2013 NFL Draft Profile: Trent Steelman, Quarterback, Army


Mandatory Credit: Jeff Griffith-USA TODAY Sports

In the past, college quarterbacks who moved positions to enter the NFL draft usually did so reluctantly, or did so because the move to the wide receiver position fit their diva personality. Antwaan Randle El, Kordell Stewart, Ronald Curry, Josh Cribbs, and many others have made the move to skill positions to ensure that they remained in the spotlight in the NFL. Some successful running quarterbacks never make it in the NFL, Eric Crouch being the most notable example. So a player like Trent Steelman has a lot to prove if he wants to break into the NFL.

The Army quarterback set plenty of records at West Point, and certainly produced in his collegiate career. He was the leader of a very strong option rushing attack, never showing the ability to throw the ball well on a consistent basis. In an era where Tim Tebow and Brad Smith are unable to crack NFL lineups as quarterbacks, it’s unlikely that a thrower of Steelman’s calibre will be lining up as a starting QB in the NFL any time soon (Unless the Cardinals get desperate). This is a fact that Trent understands, and his time spent at the East-West Shrine game shows his willingness to do whatever it takes to make an NFL roster.

Trent Steelman of Army celebrates a touchdown in the East-West Shrine Game. Mandatory Credit: Jeff Griffith-USA TODAY Sports

Steelman played slot receiver and long snapper during the Shrine Game, and also lined up at quarterback and rushed for a touchdown. According to an article printed in the Tampa Bay Times, Steelman made some impact plays as a wide receiver in practice, especially considering he is learning the position. He is built like a running back, which is typical of an option quarterback. According to NFL Draft Scout.com, he runs the 40 yard dash in the 4.6 second range, which is going to be a negative mark on his draft resume. He’s around six feet tall, and weighs in at over 200 pounds. Essentially, Steelman has the opportunity to be a slot receiver who has the running power of a power running back but the speed of a tight end.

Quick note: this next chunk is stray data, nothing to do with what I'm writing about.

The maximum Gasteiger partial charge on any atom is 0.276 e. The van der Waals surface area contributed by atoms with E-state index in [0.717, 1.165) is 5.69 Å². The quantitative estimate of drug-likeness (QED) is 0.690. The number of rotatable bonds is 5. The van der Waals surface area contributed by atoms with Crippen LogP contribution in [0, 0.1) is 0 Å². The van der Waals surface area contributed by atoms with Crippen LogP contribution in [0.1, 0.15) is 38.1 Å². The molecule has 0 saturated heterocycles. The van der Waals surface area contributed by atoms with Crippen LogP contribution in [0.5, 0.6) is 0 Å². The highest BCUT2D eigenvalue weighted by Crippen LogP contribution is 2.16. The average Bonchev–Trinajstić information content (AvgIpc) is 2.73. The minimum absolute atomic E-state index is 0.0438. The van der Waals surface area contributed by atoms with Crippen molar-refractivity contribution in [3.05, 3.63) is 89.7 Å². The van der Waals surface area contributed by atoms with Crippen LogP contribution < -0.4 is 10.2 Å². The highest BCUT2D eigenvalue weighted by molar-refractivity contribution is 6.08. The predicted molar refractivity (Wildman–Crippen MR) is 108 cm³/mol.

I think the most intriguing and attractive aspect of Steelman as a draft prospect is his willingness to put his skills to use however the team sees fit. This was a quote many would use about Tim Tebow, and despite his use on special teams and as a pass protector with the Jets, Tebow seemed more focused on winning the starting quarterback job from Mark Sanchez. Steelman, on the other hand, has no reservations playing other positions, and spoke with excitement and respect about his opportunity to play wide receiver and long snapper. Steelman may not be worthy of a draft pick in any of the 7 rounds, but watch and see who signs him when all is said and done. I believe that he has the potential to be a hard working contributor to the special teams unit of an NFL franchise, and could also bring a wrinkle to the quarterback position that has been proven to work by the likes of Colin Kaepernick and others. And with a strong work ethic and a desire to get better, Steelman could develop into a very good NFL player. I hope the young man gets a chance, and I would be thrilled if that chance is with the Buccaneers in Tampa Bay.

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